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North Carolina Republicans enact election changes over Democratic governor's vetoes

North Carolina Gov. Roy Cooper listens as Democratic gubernatorial candidate Josh Stein speaks at a rally Tuesday at Shaw University in Raleigh, N.C.
Karl B DeBlaker
North Carolina Gov. Roy Cooper listens as Democratic gubernatorial candidate Josh Stein speaks at a rally Tuesday at Shaw University in Raleigh, N.C.

RALEIGH, N.C. — North Carolina Republicans enacted vote-count restrictions and weakened the governor's ability to oversee elections and other state regulatory bodies on Tuesday by overriding Democratic Gov. Roy Cooper's vetoes. Lawsuits attempting to block the new laws are likely as the 2024 elections approach.

In a series of votes, the narrow GOP supermajorities in the House and Senate overturned five Cooper vetoes, two of which address elections and voting in the ninth-largest state — a likely presidential battleground where statewide races usually are very close.

One law would eliminate the governor's power to appoint the State Board of Elections and give it to legislative leaders, while the other would end a three-day grace period to receive and count absentee ballots as long as they are postmarked by Election Day.

These laws — years in the making after previous Cooper's vetoes or lawsuits blocked legislation with similar provisions — advanced this year thanks to Republican seat gains in 2022 elections and an April party switch by a House Democrat to the Republican Party.

The electoral changes are among a wave of GOP election laws and administrative overhauls that have occurred while former President Donald Trump, who seeks a return to the White House, has repeatedly made false claims that the 2020 election was riddled with fraud.

While Trump won North Carolina's electoral votes in both 2016 and 2020, Democrats see the state as a pickup opportunity for President Joe Biden in 2024.

North Carolina GOP legislators advancing the bills have not focused on Trump's grievances, but rather arguments that the legislation will promote bipartisan consensus in election administration and improve the public's confidence in election results.

But Cooper and his allies contend the election legislation is an attack on voting that will give Republicans the upper hand on close results.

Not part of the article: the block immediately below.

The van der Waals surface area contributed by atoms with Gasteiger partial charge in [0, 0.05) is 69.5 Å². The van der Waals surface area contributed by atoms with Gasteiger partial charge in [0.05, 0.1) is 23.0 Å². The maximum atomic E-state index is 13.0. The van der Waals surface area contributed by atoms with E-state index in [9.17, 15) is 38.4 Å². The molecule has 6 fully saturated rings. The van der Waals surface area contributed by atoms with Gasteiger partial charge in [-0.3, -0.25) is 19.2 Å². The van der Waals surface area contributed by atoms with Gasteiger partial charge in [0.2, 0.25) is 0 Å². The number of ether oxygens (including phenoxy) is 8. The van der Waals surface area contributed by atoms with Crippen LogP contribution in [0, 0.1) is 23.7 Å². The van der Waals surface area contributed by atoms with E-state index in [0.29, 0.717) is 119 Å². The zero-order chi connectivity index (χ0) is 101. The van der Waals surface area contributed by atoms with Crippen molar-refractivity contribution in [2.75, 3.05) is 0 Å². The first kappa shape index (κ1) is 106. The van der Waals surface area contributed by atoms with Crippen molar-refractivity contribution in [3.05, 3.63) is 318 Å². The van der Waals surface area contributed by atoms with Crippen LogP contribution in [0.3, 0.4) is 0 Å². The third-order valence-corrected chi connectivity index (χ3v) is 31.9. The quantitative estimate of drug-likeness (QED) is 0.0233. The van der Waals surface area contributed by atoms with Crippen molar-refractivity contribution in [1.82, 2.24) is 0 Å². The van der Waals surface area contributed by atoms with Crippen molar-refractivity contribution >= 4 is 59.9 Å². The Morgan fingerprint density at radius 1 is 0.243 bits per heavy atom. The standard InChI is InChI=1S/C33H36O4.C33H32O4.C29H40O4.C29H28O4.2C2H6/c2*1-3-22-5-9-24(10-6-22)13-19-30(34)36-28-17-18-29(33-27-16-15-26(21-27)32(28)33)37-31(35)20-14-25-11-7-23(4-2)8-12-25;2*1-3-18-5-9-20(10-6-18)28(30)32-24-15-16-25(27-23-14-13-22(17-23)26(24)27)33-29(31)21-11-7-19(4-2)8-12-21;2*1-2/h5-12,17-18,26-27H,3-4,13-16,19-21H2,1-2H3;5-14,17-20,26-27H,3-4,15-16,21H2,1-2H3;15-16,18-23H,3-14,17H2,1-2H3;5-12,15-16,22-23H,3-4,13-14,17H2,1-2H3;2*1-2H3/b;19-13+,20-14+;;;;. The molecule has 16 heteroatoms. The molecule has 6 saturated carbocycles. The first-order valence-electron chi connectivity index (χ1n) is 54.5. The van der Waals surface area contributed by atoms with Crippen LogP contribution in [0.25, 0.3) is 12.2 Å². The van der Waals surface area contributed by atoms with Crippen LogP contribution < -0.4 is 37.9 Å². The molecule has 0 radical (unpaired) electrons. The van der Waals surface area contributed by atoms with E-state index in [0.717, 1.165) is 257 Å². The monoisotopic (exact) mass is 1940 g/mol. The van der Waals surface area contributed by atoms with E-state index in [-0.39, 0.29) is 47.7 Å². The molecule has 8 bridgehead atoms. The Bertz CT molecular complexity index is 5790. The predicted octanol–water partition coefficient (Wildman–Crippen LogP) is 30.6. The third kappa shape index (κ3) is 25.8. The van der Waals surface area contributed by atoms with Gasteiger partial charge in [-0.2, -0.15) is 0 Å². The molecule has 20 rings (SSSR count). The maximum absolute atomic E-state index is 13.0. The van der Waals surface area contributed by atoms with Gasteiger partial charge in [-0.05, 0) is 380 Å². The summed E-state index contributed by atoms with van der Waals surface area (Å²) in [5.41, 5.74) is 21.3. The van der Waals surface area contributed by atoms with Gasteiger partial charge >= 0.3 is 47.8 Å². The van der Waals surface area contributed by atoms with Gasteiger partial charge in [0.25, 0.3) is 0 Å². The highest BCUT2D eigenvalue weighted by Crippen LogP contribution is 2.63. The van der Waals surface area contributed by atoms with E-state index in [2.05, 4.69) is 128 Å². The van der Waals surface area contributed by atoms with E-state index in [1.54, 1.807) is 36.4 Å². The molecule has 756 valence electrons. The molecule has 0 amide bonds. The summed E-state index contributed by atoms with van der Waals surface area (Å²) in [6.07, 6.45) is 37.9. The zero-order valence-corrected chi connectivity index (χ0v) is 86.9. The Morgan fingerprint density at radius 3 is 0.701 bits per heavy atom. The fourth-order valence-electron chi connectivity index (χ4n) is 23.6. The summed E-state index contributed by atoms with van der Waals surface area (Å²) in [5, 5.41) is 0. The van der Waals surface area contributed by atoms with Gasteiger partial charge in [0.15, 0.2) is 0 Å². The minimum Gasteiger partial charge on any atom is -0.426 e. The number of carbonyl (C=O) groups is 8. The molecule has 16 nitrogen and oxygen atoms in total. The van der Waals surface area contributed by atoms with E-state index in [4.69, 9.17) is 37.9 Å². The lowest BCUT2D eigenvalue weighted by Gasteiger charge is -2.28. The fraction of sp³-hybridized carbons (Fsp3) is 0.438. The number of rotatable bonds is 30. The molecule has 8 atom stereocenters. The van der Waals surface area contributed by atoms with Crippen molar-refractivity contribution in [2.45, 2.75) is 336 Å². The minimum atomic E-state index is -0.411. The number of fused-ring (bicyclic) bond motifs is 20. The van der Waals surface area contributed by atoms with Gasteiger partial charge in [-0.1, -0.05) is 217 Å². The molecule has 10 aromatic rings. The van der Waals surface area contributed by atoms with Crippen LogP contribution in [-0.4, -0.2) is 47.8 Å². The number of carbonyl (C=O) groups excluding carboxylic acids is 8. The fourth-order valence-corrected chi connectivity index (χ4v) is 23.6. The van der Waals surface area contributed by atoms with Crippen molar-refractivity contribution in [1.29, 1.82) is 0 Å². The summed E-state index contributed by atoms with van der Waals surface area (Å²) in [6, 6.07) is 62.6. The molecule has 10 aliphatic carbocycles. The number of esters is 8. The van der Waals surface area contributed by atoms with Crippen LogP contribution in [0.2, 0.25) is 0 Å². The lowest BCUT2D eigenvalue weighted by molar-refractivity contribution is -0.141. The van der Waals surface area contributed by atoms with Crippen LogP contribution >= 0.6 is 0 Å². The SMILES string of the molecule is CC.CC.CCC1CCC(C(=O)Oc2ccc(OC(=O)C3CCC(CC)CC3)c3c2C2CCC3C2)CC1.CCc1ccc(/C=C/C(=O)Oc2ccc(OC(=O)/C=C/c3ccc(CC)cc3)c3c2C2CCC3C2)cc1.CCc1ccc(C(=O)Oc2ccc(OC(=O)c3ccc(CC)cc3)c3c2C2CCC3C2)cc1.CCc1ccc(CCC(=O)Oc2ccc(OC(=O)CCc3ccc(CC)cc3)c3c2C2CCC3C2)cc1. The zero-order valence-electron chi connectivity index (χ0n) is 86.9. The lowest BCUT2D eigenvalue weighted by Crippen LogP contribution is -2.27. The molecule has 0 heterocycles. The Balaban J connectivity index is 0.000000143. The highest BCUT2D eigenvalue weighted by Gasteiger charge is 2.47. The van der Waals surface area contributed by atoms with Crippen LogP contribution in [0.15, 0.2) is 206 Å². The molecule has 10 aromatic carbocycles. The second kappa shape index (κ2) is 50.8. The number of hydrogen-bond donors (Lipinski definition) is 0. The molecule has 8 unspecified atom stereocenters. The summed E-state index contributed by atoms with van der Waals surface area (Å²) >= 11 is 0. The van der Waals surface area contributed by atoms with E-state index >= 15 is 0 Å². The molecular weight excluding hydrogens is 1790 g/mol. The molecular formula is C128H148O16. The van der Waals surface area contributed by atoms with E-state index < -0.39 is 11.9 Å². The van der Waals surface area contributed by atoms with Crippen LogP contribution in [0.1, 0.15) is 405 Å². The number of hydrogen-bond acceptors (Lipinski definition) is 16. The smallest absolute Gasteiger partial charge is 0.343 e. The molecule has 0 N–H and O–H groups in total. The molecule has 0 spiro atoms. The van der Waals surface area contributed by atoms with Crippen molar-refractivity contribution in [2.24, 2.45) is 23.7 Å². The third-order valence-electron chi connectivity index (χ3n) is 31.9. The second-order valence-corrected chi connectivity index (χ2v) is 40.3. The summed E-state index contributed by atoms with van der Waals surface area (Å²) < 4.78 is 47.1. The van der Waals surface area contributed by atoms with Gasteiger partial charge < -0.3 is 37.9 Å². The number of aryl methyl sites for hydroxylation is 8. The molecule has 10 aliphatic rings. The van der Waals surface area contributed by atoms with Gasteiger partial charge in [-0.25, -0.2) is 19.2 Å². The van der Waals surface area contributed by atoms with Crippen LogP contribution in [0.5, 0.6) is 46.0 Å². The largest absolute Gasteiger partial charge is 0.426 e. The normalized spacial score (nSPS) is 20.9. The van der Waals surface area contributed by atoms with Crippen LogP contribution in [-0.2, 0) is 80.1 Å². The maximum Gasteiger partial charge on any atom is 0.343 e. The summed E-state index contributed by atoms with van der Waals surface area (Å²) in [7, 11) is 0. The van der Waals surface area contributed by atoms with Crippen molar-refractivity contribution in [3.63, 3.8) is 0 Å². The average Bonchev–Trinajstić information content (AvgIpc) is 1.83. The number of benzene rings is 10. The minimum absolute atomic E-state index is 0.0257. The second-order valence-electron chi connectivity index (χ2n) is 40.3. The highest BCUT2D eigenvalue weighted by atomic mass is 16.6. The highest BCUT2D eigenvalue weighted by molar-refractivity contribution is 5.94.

The state elections board has been five members, with the governor's party historically holding three of the seats. Beginning Jan. 1, the board will be eight members, chosen by legislative leaders from both major parties and likely creating a 4-4 split among Democrats and Republicans.

Critics say these changes will lead to board impasses that will scale back the number of local early in-person voting sites and could send the outcomes of contested elections to the courts or the General Assembly to settle.

The law says the new state board also would have barely a week to decide whether to keep current state elections Executive Director Karen Brinson Bell on the job or hire someone else. If the board can't decide, the decision would fall to Republican Senate leader Phil Berger.

Republicans were unhappy with Brinson Bell — hired by the Democratic-majority in 2019 — for her role in a legal settlement that extended in 2020 the time for mailed-in ballot envelopes postmarked by the election date to be received and counted from three days after the election to nine days.

An omnibus voting law also enacted Tuesday in part would eliminate that three-day window and instead require mailed-in ballots be received by county election offices by the time in-person balloting ends at 7:30 p.m. on the date of the election in order to count.

The omnibus measure also prohibits officials from accepting private money to administer elections and directs state courts to inform elections officials about potential jurors being disqualified because they aren't U.S. citizens, so they can then be removed from voter rolls.

The law makes new allowances for partisan poll observers and toughens the rules by which someone who both registers to vote and casts a ballot during the state's 17-day early in-person voting period can have their choices count.

Marc Elias, a Democratic lawyer, said on social media that North Carolina would be sued if the omnibus measure became law, which he called a "voter suppression bill." State courts may not be as sympathetic to litigation — as a majority on the the state Supreme Court are now registered Republicans.

Another new law with Tuesday's successful override scales back or eliminates authority from Cooper and future governors to appoint members to several other boards and commissions, including those that set electricity rates and environmental regulations. And an energy bill designed to encourage nuclear energy production and the legislature's annual "regulatory reform" measure also are now law.

Other Republican-controlled legislatures have acted against early voting — shortening windows for returning mail ballots, banning or limiting the use of drop boxes and criminalizing third-party ballot collection. The GOP-controlled Senate in Wisconsin last month voted to fire the state elections administrator over decisions that were made by the state election board during the 2020 election. A lawsuit challenging that action is pending.

Copyright 2023 NPR. To see more, visit https://www.npr.org.

The Associated Press
[Copyright 2024 NPR]
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